And there’s always the possibility of a few wildlife sightings too. Mind the tortoise-crossing signs as you drive the loop and be careful not to run over Mojave Max, the famous mascot desert tortoise who lives there. The resident desert tortoises can live to be 60–80 years old and spend most of their time in burrows, but have come out on occasion for special appearances, especially when Old Blue Eyes was playing.

Classic Routes at Red Rocks

Jubliant Song: ★★★, 5.8, Trad, 8-pitches, Grade III, 800’ (Windy Peak)

Crimson Chrysalis: ★★★1/2 Stars, 5.8+, Trad, 9-pitches, Grade III, 1000’ (Juniper Canyon)

Epinephrine: ★★★★, 5.9, Trad, 13-pitches, Grade IV, 1600’ (Black Velvet Canyon)

Levitation 29: ★★★★, 5.11, Trad/Sport, 9-pitches, Grade III, 700’ (Oak Creek Canyon)

The Nightcrawler: ★★★★, 5.10b, Trad/Sport, 5-pitches, Grade II, 550’ (Juniper Canyon)

The Prophet: ★★★★, 5.12b, Sport, 1-pitch, 65’ (Calico Basin)

Plumber’s Crack: ★★★1/2, V1+, Boulder, 40’ (Kraft Boulders)

Angel Dyno: ★★★1/2, V7, Boulder, 12’ (Kraft Boulders)


Where to Stay

The Red Rocks Casino Resort and Spa is a ten-minute drive from the entrance to Red Rock Canyon. This resort has one of the most illustrious pools in Las Vegas with plenty of options for entertainment and dining. Rooms feature luxurious amenities including flat screen televisions mounted above the bathtubs and pillows so comfortable you will find it difficult to depart from them. Prices start at $80 per night.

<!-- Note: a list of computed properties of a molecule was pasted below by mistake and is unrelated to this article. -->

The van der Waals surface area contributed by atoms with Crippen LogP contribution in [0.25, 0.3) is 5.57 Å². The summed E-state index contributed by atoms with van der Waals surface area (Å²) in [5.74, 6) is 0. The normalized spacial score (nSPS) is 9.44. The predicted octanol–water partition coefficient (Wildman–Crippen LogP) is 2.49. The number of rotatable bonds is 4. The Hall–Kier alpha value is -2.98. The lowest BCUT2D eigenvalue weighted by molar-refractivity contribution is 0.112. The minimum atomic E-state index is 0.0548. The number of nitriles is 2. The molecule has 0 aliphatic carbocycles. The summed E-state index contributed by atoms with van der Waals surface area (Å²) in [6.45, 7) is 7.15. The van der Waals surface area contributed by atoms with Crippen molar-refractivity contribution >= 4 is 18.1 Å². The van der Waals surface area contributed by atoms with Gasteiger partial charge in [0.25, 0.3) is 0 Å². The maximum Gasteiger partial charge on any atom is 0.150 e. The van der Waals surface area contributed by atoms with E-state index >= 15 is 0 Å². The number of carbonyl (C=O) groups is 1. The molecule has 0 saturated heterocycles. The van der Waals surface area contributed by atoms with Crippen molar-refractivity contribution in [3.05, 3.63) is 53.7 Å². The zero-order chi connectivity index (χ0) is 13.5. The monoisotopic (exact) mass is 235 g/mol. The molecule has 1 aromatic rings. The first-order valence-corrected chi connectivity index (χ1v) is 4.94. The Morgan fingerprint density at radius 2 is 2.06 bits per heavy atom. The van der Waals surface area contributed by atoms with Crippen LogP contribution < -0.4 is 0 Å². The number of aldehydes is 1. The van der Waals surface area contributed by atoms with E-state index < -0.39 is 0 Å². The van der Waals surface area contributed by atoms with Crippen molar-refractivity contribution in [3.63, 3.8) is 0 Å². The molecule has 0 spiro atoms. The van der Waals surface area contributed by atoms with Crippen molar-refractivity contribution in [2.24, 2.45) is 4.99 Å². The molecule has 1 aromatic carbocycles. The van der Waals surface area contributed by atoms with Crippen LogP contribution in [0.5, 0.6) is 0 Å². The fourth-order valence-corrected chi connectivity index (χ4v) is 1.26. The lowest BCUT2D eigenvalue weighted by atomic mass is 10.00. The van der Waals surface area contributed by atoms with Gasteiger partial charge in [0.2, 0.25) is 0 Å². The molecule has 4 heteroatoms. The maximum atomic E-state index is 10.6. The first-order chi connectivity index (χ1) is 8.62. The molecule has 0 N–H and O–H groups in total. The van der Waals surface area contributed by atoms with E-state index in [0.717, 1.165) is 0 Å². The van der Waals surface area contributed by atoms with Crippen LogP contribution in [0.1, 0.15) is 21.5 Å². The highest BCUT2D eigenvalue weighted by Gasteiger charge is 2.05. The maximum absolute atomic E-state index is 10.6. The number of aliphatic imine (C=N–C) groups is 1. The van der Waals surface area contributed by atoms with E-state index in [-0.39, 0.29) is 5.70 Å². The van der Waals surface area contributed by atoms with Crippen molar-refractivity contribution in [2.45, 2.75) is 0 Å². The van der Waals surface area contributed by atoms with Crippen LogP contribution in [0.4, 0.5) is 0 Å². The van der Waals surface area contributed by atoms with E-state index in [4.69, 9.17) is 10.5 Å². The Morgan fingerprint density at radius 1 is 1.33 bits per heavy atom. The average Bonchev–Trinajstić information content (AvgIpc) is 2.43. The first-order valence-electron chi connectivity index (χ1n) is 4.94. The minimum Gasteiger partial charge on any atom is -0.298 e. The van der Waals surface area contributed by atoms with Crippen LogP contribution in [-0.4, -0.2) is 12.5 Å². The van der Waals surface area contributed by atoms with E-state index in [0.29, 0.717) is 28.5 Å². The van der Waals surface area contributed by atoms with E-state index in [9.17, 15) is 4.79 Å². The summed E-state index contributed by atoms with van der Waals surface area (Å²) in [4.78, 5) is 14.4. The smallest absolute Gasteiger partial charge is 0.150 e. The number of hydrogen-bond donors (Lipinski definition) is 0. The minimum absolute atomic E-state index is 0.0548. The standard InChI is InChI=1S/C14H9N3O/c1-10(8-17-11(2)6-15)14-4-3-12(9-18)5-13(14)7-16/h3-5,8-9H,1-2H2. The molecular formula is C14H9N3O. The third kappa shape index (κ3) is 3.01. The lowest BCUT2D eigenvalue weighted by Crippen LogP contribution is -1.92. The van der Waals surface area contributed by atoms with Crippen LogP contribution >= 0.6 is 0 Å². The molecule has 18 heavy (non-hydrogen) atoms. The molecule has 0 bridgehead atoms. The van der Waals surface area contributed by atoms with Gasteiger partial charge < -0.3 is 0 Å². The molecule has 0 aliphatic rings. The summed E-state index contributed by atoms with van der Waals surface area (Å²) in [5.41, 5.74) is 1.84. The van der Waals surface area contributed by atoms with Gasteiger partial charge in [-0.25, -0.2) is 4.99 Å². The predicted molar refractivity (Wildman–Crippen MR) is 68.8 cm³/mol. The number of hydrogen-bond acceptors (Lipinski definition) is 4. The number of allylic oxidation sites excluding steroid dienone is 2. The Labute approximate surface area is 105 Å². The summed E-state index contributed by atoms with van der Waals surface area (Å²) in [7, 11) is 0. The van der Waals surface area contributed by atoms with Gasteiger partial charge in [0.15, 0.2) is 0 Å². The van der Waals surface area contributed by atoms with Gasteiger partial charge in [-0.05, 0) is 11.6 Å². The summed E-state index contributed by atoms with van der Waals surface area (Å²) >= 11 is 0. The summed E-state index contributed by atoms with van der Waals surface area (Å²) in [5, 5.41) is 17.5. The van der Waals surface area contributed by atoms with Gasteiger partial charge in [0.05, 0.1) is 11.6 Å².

11011 West Charleston Boulevard
Las Vegas, Nevada 89135

Melissa McGibbon is an Associate Editor for Outdoor Sports Guide magazine, a member of the Society of American Travel Writers, and a Lolë Ambassador. She is exceedingly optimistic and always in pursuit of adventure, travel, or some daring combination of the two.


About Author

Melissa McGibbon is the Senior Editor of Outdoor Sports Guide Magazine. She is an award-winning journalist and is a member of the Society of American Travel Writers and the Adventure Travel Trade Association. Her work also appears in Outside Magazine, Lonely Planet, SKI Magazine, Backpacker Magazine, Elevation Outdoors, Scuba Diving Magazine, and Matador Network. She is usually in pursuit of adventure, travel, or some daring combination of the two. IG @missmliss //